NACAA Comments to Senate on S. 839 & S. 1857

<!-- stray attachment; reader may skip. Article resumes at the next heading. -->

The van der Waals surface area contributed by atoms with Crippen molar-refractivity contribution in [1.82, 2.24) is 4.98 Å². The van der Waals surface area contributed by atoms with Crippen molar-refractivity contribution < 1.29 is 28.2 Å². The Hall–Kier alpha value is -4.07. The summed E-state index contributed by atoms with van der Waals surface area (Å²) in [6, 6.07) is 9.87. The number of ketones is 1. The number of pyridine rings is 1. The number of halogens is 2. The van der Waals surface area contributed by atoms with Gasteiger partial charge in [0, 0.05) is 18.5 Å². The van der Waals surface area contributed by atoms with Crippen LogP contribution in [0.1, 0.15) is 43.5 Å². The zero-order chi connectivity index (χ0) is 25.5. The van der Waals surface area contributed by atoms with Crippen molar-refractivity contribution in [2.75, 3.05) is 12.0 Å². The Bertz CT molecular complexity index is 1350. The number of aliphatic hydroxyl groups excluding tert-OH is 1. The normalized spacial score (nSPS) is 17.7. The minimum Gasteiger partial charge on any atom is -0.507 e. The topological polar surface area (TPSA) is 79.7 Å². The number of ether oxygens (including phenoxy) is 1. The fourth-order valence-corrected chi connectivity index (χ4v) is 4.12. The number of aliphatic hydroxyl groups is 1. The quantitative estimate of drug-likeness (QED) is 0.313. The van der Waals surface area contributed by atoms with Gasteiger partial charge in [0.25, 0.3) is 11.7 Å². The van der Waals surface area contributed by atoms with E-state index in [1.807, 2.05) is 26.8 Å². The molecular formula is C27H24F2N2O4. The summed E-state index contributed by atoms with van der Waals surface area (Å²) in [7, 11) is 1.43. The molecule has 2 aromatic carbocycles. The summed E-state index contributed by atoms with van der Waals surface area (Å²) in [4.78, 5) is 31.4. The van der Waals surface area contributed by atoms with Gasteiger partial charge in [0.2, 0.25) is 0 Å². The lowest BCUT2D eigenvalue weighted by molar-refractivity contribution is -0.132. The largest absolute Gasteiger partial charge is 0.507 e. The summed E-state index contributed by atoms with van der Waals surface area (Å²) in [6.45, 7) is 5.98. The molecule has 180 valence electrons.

June 25, 2018NACAA sent a letter to the Chairs and Ranking Members of the Senate Environment and Public Works (EPW) Committee and the EPW Subcommittee on Clean Air and Nuclear Safety, Senators John Barrasso (R-WY), Tom Carper (D-DE), Shelley Moore Capito (R-WV) and Sheldon Whitehouse (D-RI), respectively, to express concerns with provisions of S. 839 and S. 1857, two bills currently pending before the EPW Committee.  S. 839 (the Brick Act) would extend the compliance date for the Brick and Clay Maximum Achievable Control Technology (MACT) standard until all judicial review is complete and S. 1857 (the Relief from New Source Performance Standards [NSPS] Act) would delay by three years, until May 2023, the Step 2 NSPS for new residential wood heaters, pellet stoves, hydronic heaters and forced air furnaces.  With respect to the Brick Act, NACAA noted that the bill’s extension of the compliance deadline until the completion of judicial review creates the unintended consequence of being open-ended and potentially indefinite, thus increasing uncertainty for the regulated community and regulators and removing the essential assurances that a known deadline provides.  It would also present a potentially damaging and unnecessary precedent for future rules.  Finally, open-ended deadlines and their associated compliance delays would result in ongoing emissions of hazardous air pollutants.  With respect to the Relief from NSPS Act, NACAA noted wok smoke contains a mixture of harmful substances that penetrate deep into the lungs. Many states are relying on the emission reductions that will result from the Step 2 NSPS to attain and maintain the NAAQS and/or meet other clean air goals and have included these reductions in their State Implementation Plans.  Without those reductions, some areas may have no choice but to pursue or build upon their own residential wood heater regulatory programs in order to ensure the anticipated reductions are realized.  In addition, multiple manufacturers have already met and surpassed the Step 2 standards that are to take effect in 2020.  A delay in the compliance deadline would not only adversely affect public health it would also be unfair to these manufacturers by creating an uneven playing field, negating the value of their investment and harming their ability to provide high-paying jobs and contribute to the economy.